Hearts boss Neilson should be Manager of the Year – Rossi

Igor Rossi has become a firm favourite with the Hearts head coach and fans

Igor Rossi has become a firm favourite with the Hearts head coach and fans

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Igor Rossi insists Hearts head coach Robbie Neilson is Scotland’s Manager of the Year. Surprisingly, Neilson has not been nominated for the award by PFA Scotland, but Rossi feels this season’s success at Tynecastle makes him the outstanding candidate.

Falkirk’s Peter Houston, Rangers’ Mark Warburton, Jim McIntyre of Ross County and the Peterhead coach Jim McInally are the four Manager of the Year nominees. Despite steering Hearts to European qualification in their first season back in the Premiership, Neilson was overlooked.

Ahead of tomorrow’s match with Celtic at Tynecastle, Rossi declared that his manager’s achievements this year deserve more recognition. The Brazilian believes the Manager of the Year award should indisputably be heading to Gorgie.

“Robbie is a very good coach. He was a good coach in the Championship last year and took Hearts back to the Premiership. Now we are in the Europa League, so I think Robbie is manager of the year,” said Rossi, speaking exclusively to the Evening News.

“It’s very hard to qualify for Europe in your first season in the Premiership. Last year, Hearts won the Championship. Now they are in the Premiership and we have qualified for Europe. It is very difficult to do that.”

Rossi revealed how Neilson helped him become a more accomplished defender after signing him last summer as a free agent. Attention to detail from the head coach, who works one-on-one with players frequently, has been telling.

“Robbie has been very important for me,” continued Rossi. “From the first day I came to Hearts, he has spoken to me every day and showed my videos to make me better. We have watched different videos of different players to look and see what I should do. He tells me where to move and what position to play. He is a teacher for me every day.”

The progress in Rossi’s game led to him being named Hearts Players’ Player of the Year at the club’s awards dinner last Sunday. Consistent and dependable displays earned the 27-year-old mounting respect from his colleagues, not to mention an extended contract until May 2017, signed in December.

“At first, it was a surprise but I am very happy to get that award,” said the player, whose English is improving steadily. “I have to thank all the players and the coaches at Hearts because we have had a very good season. For me individually, I am playing good games and I am very happy.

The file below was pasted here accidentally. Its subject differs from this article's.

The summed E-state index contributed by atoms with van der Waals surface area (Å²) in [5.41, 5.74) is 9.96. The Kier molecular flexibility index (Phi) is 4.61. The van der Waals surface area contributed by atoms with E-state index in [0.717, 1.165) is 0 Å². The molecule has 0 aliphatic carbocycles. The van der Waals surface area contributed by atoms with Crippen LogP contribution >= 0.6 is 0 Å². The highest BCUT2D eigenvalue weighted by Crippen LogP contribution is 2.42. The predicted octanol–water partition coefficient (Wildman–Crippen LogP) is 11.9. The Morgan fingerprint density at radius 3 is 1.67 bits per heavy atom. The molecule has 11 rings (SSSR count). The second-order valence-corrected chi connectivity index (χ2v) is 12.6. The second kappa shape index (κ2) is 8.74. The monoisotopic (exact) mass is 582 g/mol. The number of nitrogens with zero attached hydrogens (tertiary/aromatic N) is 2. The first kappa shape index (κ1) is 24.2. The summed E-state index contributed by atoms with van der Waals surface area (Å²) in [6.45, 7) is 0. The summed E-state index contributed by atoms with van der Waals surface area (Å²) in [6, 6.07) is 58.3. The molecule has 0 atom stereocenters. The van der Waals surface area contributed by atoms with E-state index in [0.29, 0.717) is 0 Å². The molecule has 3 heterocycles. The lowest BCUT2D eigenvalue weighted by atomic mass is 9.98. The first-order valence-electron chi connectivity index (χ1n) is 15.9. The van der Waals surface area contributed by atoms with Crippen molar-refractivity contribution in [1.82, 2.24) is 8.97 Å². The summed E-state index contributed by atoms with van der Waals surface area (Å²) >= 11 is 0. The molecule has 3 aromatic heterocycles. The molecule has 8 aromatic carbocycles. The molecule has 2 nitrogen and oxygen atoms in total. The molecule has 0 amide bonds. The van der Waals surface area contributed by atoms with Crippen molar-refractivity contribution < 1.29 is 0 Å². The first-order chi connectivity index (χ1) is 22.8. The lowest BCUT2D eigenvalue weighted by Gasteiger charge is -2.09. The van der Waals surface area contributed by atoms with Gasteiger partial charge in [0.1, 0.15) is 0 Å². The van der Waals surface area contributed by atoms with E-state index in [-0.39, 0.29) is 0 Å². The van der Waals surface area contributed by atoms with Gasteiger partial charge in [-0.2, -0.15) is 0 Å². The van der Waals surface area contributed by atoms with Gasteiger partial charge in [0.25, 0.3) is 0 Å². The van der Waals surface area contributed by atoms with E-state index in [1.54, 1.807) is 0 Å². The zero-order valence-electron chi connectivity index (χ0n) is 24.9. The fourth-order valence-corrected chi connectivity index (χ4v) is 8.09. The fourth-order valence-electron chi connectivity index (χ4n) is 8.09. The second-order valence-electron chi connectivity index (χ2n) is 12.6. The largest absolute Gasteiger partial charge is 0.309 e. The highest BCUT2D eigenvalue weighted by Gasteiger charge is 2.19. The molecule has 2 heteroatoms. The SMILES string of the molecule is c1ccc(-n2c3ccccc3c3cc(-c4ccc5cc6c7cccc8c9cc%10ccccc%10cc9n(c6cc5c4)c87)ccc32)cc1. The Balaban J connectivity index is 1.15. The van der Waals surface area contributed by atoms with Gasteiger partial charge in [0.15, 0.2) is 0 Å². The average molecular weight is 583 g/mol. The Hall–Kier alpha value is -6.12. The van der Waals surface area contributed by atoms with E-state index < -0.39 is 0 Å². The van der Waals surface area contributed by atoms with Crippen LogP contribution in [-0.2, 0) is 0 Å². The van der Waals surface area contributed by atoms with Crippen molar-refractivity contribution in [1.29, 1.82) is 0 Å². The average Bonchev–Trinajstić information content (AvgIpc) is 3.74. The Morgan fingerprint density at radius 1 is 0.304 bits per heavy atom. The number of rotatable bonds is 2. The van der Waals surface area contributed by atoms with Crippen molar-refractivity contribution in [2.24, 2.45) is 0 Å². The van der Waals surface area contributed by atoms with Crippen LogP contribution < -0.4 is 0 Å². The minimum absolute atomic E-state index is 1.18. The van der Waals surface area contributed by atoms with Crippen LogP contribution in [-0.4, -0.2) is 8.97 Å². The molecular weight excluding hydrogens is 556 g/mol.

“Scotland has been a big success for me. In the movie in my head, it’s very different here. I came to play in the Premiership and I knew it would be different for me.

“I think this is my best season in football so far because I play in every game. I feel like an important player. At my last club, Maritimo, I didn’t play every game, which was the decision of the coach. This season has been so good for me because every week I play, I play, I play. It’s different.”

He was very much a peripheral figure in Portgual but nevertheless gleaned some useful European experience. Maritimo’s Europa League campaign in season 2012/13 saw them reach the group phase. They played in a section which included Newcastle United, Bordeaux and Club Brugge.

Rossi featured in qualifying rounds against Asteras Tripoli of Greece and the Georgian club Dila Gori. He then faced Brugge in the groups in what was the most exhilarating period of his career so far. This summer, he will revisit the Europa League when Hearts take their place in the first qualifying round.

“It’s big to play in that competition. There are four games left in the league and we will try to finish second, but I don’t know,” he said. “I knew we could get to the Europa League. In my head, I know the Europa League is very important for next season. All the players and the fans know this.

“I think I can help. The Europa League is a strong tournament and the players are very good quality. I think I can speak to every player and help them. The stadiums are different, the fans are different, the referees are different. Overall, it is a more difficult level of football.

“I remember the qualifiers with Maritimo against the Greek team and the team in Georgia. I played against Brugge in the group stage. It was the highest level in my career, the standard was very high.”

More prominent in his thoughts is tomorrow’s assignment against the reigning Premiership champions. Celtic will effectively secure a fifth successive title if they win at Tynecastle. Hearts’ record in matches with the Parkhead club this season is fair given they have drawn twice and lost once in the league. There was also a defeat in the League Cup quarter-final.

Rossi is nearing the end of his first year in Scotland and knows precisely what tomorrow will bring. He will be reinstated to the starting line-up after sitting out last week’s defeat at Motherwell through suspension.

“This game is very hard, Celtic have good players and I think they will be champions. It’s a home game for Hearts and there is pressure but I think it’s possible to win. The fans are special. This will be a good game. Celtic have one aim, to be champions. Hearts have a different aim, to catch Aberdeen and finish in second place. That place is important for us now.”